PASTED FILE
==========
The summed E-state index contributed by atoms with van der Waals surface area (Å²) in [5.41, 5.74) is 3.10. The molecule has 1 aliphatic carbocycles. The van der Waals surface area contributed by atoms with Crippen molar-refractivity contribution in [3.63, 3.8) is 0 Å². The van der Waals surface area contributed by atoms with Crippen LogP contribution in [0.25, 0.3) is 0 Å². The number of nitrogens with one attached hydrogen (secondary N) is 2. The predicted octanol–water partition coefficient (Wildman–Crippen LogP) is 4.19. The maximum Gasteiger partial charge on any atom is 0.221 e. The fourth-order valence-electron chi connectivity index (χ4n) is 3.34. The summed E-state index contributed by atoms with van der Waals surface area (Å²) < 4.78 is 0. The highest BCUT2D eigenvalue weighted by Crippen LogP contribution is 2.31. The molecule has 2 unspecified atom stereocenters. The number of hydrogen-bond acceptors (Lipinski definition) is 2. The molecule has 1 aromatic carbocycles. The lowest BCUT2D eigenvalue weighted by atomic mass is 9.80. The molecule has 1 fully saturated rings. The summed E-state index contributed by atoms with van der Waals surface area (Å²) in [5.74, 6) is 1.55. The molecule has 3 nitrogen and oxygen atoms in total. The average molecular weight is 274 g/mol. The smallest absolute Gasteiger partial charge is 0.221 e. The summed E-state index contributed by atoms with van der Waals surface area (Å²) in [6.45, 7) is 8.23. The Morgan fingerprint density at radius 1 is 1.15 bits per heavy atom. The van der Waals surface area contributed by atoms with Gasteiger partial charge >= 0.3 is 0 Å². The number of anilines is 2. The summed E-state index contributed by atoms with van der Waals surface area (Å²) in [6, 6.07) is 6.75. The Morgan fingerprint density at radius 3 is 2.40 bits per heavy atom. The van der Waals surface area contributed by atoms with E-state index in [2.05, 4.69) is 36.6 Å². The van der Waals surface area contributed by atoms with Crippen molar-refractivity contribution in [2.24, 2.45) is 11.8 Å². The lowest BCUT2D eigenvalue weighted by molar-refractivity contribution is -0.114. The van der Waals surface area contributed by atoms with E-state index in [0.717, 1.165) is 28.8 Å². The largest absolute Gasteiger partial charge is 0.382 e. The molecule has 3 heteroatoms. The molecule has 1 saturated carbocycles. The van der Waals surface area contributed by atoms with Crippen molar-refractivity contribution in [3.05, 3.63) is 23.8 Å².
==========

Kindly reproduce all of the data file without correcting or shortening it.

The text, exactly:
The summed E-state index contributed by atoms with van der Waals surface area (Å²) in [5.41, 5.74) is 3.10. The molecule has 1 aliphatic carbocycles. The van der Waals surface area contributed by atoms with Crippen molar-refractivity contribution in [3.63, 3.8) is 0 Å². The van der Waals surface area contributed by atoms with Crippen LogP contribution in [0.25, 0.3) is 0 Å². The number of nitrogens with one attached hydrogen (secondary N) is 2. The predicted octanol–water partition coefficient (Wildman–Crippen LogP) is 4.19. The maximum Gasteiger partial charge on any atom is 0.221 e. The fourth-order valence-electron chi connectivity index (χ4n) is 3.34. The summed E-state index contributed by atoms with van der Waals surface area (Å²) < 4.78 is 0. The highest BCUT2D eigenvalue weighted by Crippen LogP contribution is 2.31. The molecule has 2 unspecified atom stereocenters. The number of hydrogen-bond acceptors (Lipinski definition) is 2. The molecule has 1 aromatic carbocycles. The lowest BCUT2D eigenvalue weighted by atomic mass is 9.80. The molecule has 1 fully saturated rings. The summed E-state index contributed by atoms with van der Waals surface area (Å²) in [5.74, 6) is 1.55. The molecule has 3 nitrogen and oxygen atoms in total. The average molecular weight is 274 g/mol. The smallest absolute Gasteiger partial charge is 0.221 e. The summed E-state index contributed by atoms with van der Waals surface area (Å²) in [6.45, 7) is 8.23. The Morgan fingerprint density at radius 1 is 1.15 bits per heavy atom. The van der Waals surface area contributed by atoms with Gasteiger partial charge >= 0.3 is 0 Å². The number of anilines is 2. The summed E-state index contributed by atoms with van der Waals surface area (Å²) in [6, 6.07) is 6.75. The Morgan fingerprint density at radius 3 is 2.40 bits per heavy atom. The van der Waals surface area contributed by atoms with E-state index in [2.05, 4.69) is 36.6 Å². The van der Waals surface area contributed by atoms with Crippen molar-refractivity contribution in [2.24, 2.45) is 11.8 Å². The lowest BCUT2D eigenvalue weighted by molar-refractivity contribution is -0.114. The van der Waals surface area contributed by atoms with E-state index in [0.717, 1.165) is 28.8 Å². The largest absolute Gasteiger partial charge is 0.382 e. The molecule has 3 heteroatoms. The molecule has 1 saturated carbocycles. The van der Waals surface area contributed by atoms with Crippen molar-refractivity contribution in [3.05, 3.63) is 23.8 Å².